Reporting on Kazakhstan’s chaos amid internet shutdowns and violence

When the internet connection came back on January 10, people’s phones started ringing incessantly. “I was so happy to finally hear from my colleagues, they were bravely reporting from the squares [across the country], they even witnessed the death of one of the demonstrators. They fulfilled their duties as journalists to the end,” recalls Maitanov.

In Almaty, other journalists also reported the horrible feeling of having witnessed such violence. “It was really scary. We saw people being beaten, people being shot. I had never seen anything like that. And there we were,” an independent media reporter told openDemocracy .

Attacks on the press were recorded from all sides. Law enforcement and the most violent fringes of the January 5 riots threatened and beat journalists, who wore blue press vests to be recognized. Instead of being a safety instrument, the press vest has become a target.

“Within hours on January 5, the situation – where protesters were defending and protecting the press – changed, and journalists covering the events on the ground came under direct threats and attacks,” Nurmukhanbetov said.

The reaction against journalists

Across the country, meanwhile, journalists and editors were detained.

On January 5, Lukpan Akmedyarov, editor-in-chief of Uralskaya Nedelya, an independent media outlet covering the northwestern region of Kazakhstan, was detained for violating the state of emergency, although he later reported that he was mainly questioned about his possible affiliation to prohibited organizations. On January 7, Daryn Nursapar, editor of the East Kazakhstan newspaper Altai News, was also arrested in the city of Ust-Kamenogorsk and accused for participating in an illegal assembly, he will serve a 15-day prison sentence.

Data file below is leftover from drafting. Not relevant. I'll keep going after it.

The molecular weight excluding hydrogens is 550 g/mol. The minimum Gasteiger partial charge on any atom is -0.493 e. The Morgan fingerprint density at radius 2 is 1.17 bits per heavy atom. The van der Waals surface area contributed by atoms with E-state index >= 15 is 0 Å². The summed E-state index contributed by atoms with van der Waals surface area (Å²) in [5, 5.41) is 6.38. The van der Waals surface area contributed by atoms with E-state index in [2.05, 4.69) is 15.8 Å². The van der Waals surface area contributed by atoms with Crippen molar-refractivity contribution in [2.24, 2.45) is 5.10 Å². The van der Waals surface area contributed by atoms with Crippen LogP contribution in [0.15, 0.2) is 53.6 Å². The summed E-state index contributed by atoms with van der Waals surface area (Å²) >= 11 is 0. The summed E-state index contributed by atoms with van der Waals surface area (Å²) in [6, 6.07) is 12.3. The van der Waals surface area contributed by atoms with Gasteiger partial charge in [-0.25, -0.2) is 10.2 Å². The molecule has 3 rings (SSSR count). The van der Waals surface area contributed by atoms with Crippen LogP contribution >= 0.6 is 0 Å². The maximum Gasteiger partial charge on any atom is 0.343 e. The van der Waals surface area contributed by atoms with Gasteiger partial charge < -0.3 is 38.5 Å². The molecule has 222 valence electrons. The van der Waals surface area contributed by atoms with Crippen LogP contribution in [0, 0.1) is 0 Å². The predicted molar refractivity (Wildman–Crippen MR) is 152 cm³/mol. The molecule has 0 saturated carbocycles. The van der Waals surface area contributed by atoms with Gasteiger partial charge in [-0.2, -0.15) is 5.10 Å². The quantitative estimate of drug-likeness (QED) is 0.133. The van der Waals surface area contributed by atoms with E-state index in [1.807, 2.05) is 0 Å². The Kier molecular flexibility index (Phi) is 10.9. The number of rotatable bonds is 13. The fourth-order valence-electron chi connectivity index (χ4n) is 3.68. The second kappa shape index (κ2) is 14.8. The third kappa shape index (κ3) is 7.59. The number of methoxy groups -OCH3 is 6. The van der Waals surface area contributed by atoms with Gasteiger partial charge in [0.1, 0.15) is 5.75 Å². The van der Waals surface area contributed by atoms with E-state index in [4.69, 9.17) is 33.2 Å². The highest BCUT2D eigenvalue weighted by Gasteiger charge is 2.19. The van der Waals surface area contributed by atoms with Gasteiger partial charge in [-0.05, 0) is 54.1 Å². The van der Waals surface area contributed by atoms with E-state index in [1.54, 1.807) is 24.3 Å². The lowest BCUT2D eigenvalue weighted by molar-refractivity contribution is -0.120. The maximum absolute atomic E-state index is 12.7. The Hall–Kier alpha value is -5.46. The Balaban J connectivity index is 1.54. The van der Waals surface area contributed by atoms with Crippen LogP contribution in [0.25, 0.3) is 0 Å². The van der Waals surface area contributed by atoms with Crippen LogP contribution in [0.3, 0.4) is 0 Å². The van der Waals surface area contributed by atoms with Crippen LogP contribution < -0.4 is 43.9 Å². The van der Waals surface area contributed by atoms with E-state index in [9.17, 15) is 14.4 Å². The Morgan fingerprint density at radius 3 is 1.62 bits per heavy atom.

Previously, on January 4, unknown persons shot the son of Amangeldy Batyrbekov, a freelance journalist who broke a tragic story of child rape in the south of the country in 2019 and has since come under pressure from the authorities.

In a report, Adil Soz chronic incidents involving journalists across the country including insults, beatings, arrests and at least one fatal shooting in Almaty, as unidentified persons shot down a convoy of local Alma TV operators, killing the driver Muratkhan Bazarbayev and injuring Diasken Baitbayev.

International Press Freedom Observatory Committee to Protect Journalists echoes Adil Soz’s reports and urged the authorities in Kazakhstan to “fully investigate the attacks on the country’s press”.

But while journalists and activists are concerned about press freedom, on social media Almaty’s middle class have come out strongly against the looting of their city, calling for arrests and a stronger presence of law enforcement.

“Many – including ‘liberals’ – will now actively support increased authoritarianism and censorship,” Moldabekov said on Facebook. Publish depicting a grim scenario for press freedom in the country. Similar calls to reform the police and increase their power were made in 2018 after an Olympic figure skater, Denis Ten, was murdered in Almaty.

Since the authorities track record with the press, local journalists expect more policing to mean more pressure at best, violence against them at worst.